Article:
I believe that preservation is too important to be left behind in the world of multiple messages. Its message of value in a world of change must be marketed and repeated—over and over and over again.

So, who does that?

That is a decision that you have to make within the preservation community, but it is a decision that you cannot make alone.

In marketing your message, it is important to get the Governor's support, keep the legislators apprised and involved. In your communities, appoint "ambassadors for preservation—those business, civic and educational leaders who are articulate, knowledgeable and persuasive, and who will stand up and speak out for the importance of preservation efforts.

More specifically, however, let me recommend the adoption of a specific marketing plan by the preservation community, an approach that is based upon a thoughtful, professional and carefully conceived strategy.

I cannot over-emphasize the value of the strategic approach, for a plan that is tactical rather than strategic is simply motion without direction. In my judgment, your goal and strategy

must be one of reaching the minds of many citizens with the message of the value of preservation, and that it should not be placed in jeopardy. The tactics simply involve the means by which you convey that message to your audience.

And the audience, ladies and gentlemen, is important. But it is vital that the specific audience for your message be identified. Whether the message is targeted to a broad, general audience or a

more select open, it is necessary to connect with those who influence or respond to that specific audience.

I view audiences in a 3-P dimension: the press, the public and the politicians. They are separate yet related audiences—all interconnected. They listen at different levels, though, and respond to different stimuli. That is where the tactics become so critical once a strategy has been developed.

So, in thinking about your audience, remember that many in the "3-P Audience" may not see historic preservation as a priority. Not that they oppose it, because they generally don't. Not because they think it is unimportant; they probably think it is.

But, in my judgment, many do not appreciate the necessity of a societal commitment to preservation, and that is unlikely to change anytime soon.. Simply put, historic preservation is not on their radar screen.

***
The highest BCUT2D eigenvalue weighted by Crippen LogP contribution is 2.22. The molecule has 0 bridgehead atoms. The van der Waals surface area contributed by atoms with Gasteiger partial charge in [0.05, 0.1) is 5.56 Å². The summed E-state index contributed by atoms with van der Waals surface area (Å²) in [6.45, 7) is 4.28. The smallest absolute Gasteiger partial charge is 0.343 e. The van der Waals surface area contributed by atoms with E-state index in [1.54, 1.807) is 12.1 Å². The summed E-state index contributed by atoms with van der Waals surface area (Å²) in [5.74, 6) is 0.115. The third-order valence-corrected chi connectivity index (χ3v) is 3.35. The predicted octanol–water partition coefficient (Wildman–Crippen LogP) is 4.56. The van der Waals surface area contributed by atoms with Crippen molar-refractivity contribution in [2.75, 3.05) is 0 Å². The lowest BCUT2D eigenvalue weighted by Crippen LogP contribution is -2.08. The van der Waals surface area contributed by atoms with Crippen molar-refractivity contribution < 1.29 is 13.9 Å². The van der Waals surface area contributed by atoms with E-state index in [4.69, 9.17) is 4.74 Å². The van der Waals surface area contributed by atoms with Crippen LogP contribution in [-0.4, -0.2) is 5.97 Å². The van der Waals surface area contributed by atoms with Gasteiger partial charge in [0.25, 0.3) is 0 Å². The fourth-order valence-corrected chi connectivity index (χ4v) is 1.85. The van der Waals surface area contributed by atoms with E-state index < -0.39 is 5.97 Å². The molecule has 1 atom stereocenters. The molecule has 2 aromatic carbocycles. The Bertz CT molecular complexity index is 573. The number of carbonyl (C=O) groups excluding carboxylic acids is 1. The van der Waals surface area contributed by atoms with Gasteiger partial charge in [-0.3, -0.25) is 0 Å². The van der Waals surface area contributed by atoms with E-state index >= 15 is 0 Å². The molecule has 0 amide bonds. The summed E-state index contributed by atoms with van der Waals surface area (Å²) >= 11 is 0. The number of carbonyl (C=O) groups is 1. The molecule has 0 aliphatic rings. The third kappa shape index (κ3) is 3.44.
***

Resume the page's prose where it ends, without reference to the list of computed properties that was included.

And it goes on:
There are some exceptions, of course, especially if the issue is unusual or involves high profile participants. The battle over the Manassas Battlefield several years ago fits this mold. The evolving dispute over development in Waterford could be another.

But those are exceptions that prove the rule. And those exceptions sometimes create their own set of problems, as I will discuss shortly.

On a day-to-day basis, however, I do not believe that the press, the public and the politicians see clearly enough the role of historic preservation in ensuring that Virginia continues to be a place where people want to live, work and raise their families. They do not see clearly enough that there is economic value in historic preservation. They do not see clearly enough what could result if our commitment to preservation is reduced. They do not see clearly enough the importance of historic preservation in managing changes in Virginia's future.

What is missing is broader context within which to view the issue of historic preservation.

That's where you come in, the leaders of Virginia's historic preservation movement.

The question is: How best to exert that leadership role?

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Let me respectfully observe that, while conferences such as this are critically important for sharing information and developing strategies, many in historic preservation spend a great deal of time talking to one another. The fact is that we need to better market the message outside of rooms like this one. More time is needed talking to the 3 P's on a regular basis, so that the press, the public and the politicians can begin to see historic preservation in context.